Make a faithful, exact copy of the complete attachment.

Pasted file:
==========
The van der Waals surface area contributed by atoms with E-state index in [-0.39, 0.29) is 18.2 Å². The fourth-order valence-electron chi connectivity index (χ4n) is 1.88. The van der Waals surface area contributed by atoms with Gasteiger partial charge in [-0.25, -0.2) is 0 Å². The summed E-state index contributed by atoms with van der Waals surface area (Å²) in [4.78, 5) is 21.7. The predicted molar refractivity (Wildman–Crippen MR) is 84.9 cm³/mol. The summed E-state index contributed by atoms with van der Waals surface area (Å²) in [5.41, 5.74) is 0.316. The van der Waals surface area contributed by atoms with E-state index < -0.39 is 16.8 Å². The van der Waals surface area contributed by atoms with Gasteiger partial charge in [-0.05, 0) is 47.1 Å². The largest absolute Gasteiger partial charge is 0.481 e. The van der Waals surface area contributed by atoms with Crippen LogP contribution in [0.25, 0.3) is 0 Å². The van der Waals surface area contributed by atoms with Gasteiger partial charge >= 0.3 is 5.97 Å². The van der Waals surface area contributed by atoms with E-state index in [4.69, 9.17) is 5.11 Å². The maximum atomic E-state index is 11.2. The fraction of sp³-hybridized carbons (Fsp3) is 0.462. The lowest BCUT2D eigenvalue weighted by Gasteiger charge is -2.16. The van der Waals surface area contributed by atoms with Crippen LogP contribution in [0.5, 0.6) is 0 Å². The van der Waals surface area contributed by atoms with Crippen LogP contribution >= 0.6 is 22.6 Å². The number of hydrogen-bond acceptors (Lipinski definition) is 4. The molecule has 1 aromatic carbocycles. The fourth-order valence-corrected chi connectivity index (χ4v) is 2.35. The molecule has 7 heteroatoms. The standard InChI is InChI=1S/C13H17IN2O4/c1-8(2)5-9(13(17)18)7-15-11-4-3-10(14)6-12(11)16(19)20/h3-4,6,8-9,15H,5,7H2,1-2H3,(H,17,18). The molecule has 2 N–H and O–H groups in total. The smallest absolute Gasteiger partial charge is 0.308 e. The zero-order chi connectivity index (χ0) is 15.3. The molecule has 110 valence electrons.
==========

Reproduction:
The van der Waals surface area contributed by atoms with E-state index in [-0.39, 0.29) is 18.2 Å². The fourth-order valence-electron chi connectivity index (χ4n) is 1.88. The van der Waals surface area contributed by atoms with Gasteiger partial charge in [-0.25, -0.2) is 0 Å². The summed E-state index contributed by atoms with van der Waals surface area (Å²) in [4.78, 5) is 21.7. The predicted molar refractivity (Wildman–Crippen MR) is 84.9 cm³/mol. The summed E-state index contributed by atoms with van der Waals surface area (Å²) in [5.41, 5.74) is 0.316. The van der Waals surface area contributed by atoms with E-state index < -0.39 is 16.8 Å². The van der Waals surface area contributed by atoms with Gasteiger partial charge in [-0.05, 0) is 47.1 Å². The largest absolute Gasteiger partial charge is 0.481 e. The van der Waals surface area contributed by atoms with Crippen LogP contribution in [0.25, 0.3) is 0 Å². The van der Waals surface area contributed by atoms with Gasteiger partial charge >= 0.3 is 5.97 Å². The van der Waals surface area contributed by atoms with E-state index in [4.69, 9.17) is 5.11 Å². The maximum atomic E-state index is 11.2. The fraction of sp³-hybridized carbons (Fsp3) is 0.462. The lowest BCUT2D eigenvalue weighted by Gasteiger charge is -2.16. The van der Waals surface area contributed by atoms with Crippen LogP contribution in [0.5, 0.6) is 0 Å². The van der Waals surface area contributed by atoms with Crippen LogP contribution >= 0.6 is 22.6 Å². The number of hydrogen-bond acceptors (Lipinski definition) is 4. The molecule has 1 aromatic carbocycles. The fourth-order valence-corrected chi connectivity index (χ4v) is 2.35. The molecule has 7 heteroatoms. The standard InChI is InChI=1S/C13H17IN2O4/c1-8(2)5-9(13(17)18)7-15-11-4-3-10(14)6-12(11)16(19)20/h3-4,6,8-9,15H,5,7H2,1-2H3,(H,17,18). The molecule has 2 N–H and O–H groups in total. The smallest absolute Gasteiger partial charge is 0.308 e. The zero-order chi connectivity index (χ0) is 15.3. The molecule has 110 valence electrons.